Please Meet Attorney Ayesha Mehdi, Columnist for the NCC
Ayesha Mehdi, JD, MHSA, partner at Spencer Fane, LLP
Depositions tips for Chiropractic Doctors
Personal injury cases are a part of nearly every chiropractic physician's practice. It is estimated that one-third of all motor vehicle crash victims are treated by chiropractors. Many of the collision injuries treated by chiropractors involve whiplash, soft tissue injuries, musculoskeletal injuries, strains, and sprains. As part of your practice, you are frequently called upon to provide testimony during depositions in personal injury cases. The credibility of a chiropractor depends on how long he or she has been treating the plaintiff since the incident and what he or she projects the plaintiff's needs will be in the future. Credibility also increases when a chiropractor aggressively treats a patient immediately after an accident, and then reduces treatment to a point where the patient is told to come in on an as-needed basis.
Defense counsel will usually take your deposition. Expect plaintiff’s counsel to meet with you briefly before the deposition. During that meeting, you should share the facts that you hope to develop through your testimony, review your records thoroughly and request plaintiff’s counsel to demonstrate how a defense lawyer will try to use the facts to weaken your testimony and to warn you of any expected areas of cross-examination. Also, have plaintiff’s counsel point out to you specifically what may be argued to be a pre-existing condition of the patient. Plaintiff’s counsel will want to ensure that you can establish that the injury was caused as a result of the accident and that your treatment was reasonably necessary for the patient to function more normally. He or she will expect you to testify to facts that demonstrate how the injury prevented the plaintiff from working in the past and how the injury will affect the plaintiff’s ability to earn income in the future.
During the deposition, defense counsel may ask questions about your pre-deposition meeting with the plaintiff’s lawyer. Respond by keeping your answers vague. For example, you may state that you briefly met plaintiff’s counsel before the deposition and simply discussed your treatment. Do not give any indication that would suggest that the plaintiff’s counsel prepared you for the deposition. One way to protect yourself is to hire your own counsel for the deposition. Also, note that you may be questioned about your relationship with the plaintiff’s attorney. Again, honesty is the best policy. Generally, it is best practice to provide your patients with a list of attorneys that they may consult with. This will ensure that there is no bias when you give your testimony.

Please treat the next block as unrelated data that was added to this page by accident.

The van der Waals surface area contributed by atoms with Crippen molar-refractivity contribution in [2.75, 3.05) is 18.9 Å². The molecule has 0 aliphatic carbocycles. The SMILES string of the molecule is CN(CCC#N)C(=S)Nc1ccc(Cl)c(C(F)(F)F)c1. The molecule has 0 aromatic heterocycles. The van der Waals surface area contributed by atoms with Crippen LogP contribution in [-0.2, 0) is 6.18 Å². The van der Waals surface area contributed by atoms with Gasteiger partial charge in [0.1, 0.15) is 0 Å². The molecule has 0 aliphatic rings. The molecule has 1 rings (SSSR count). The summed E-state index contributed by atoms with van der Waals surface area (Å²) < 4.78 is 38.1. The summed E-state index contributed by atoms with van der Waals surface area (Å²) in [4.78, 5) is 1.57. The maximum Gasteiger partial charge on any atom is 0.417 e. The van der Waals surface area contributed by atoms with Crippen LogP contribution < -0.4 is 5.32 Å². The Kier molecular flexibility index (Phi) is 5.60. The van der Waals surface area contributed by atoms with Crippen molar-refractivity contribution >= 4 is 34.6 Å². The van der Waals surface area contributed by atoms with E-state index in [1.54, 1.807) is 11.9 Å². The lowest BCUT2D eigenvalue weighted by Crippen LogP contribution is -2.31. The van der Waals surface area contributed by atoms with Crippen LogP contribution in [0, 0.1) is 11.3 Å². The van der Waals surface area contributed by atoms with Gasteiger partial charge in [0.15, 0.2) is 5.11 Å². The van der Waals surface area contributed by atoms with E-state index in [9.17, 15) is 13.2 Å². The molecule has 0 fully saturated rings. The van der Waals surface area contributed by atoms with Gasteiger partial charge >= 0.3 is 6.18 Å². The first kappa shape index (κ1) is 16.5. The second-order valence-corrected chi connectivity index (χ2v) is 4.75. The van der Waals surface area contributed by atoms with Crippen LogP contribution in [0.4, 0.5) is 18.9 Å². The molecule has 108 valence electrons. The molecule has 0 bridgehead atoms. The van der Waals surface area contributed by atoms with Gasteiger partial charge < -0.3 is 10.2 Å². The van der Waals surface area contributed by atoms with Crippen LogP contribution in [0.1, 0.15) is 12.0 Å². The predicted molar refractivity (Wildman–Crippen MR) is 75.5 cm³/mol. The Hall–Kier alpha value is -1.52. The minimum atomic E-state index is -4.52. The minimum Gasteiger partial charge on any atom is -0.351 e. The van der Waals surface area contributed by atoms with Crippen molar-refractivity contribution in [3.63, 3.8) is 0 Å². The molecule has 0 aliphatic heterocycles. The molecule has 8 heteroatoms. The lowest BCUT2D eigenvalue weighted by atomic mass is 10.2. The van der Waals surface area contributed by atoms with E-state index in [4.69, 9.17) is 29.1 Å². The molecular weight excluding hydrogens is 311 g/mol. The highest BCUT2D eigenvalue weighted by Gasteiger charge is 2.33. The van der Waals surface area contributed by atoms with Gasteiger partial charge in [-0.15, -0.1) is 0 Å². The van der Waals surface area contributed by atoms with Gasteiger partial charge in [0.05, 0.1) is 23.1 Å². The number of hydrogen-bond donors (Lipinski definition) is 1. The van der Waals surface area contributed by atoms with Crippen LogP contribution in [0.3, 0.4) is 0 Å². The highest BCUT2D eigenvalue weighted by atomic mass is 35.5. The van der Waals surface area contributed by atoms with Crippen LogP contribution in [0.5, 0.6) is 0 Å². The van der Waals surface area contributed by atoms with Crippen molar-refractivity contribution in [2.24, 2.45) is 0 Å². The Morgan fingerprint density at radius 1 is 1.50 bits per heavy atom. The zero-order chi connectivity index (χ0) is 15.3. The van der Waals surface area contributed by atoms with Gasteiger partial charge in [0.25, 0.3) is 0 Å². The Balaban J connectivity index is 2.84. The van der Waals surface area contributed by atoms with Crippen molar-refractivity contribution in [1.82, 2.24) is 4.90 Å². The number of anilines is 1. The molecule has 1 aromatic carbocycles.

During the deposition, be aware that defense counsel will use any positive statement in the medical records to suggest that the plaintiff is no longer suffering from the injury, and if there is no improvement, then defense counsel may argue that the patient’s visits with you were a waste of resources and time. Do not get frazzled by this tactic. Another technique would be to undermine your treatment because you are not a medical doctor. Ignore the tone behind such questioning and simply tell the truth about the scope of your practice, without becoming defensive or apologetic. Further, it is common for plaintiff’s attorneys to provide certain physicians with letters of protection in which a lawyer promises that before distributing any settlement funds or jury awards to his or her client, he or she will contact the physician and make sure that the doctor’s bill has been taken care of. Defense lawyers will try to create the impression that the doctor has a financial interest in the case. Again, do not get defensive. Simply state that it is standard practice to obtain a letter of protection, and it does not create a financial interest in the case, since you will get paid regardless of what happens in the lawsuit.
Overall, you need to be prepared for depositions. Hire a lawyer if you need to, and do not stress. Just know that you should not feel compelled to answer every question, and as long as you were to the point and honest, you did fine. Finally, rest assured that if there are any errors in the answers given, many states (including Nevada) and the federal rules provide an opportunity for you to attach a correction sheet to the transcript together with an explanation for the change.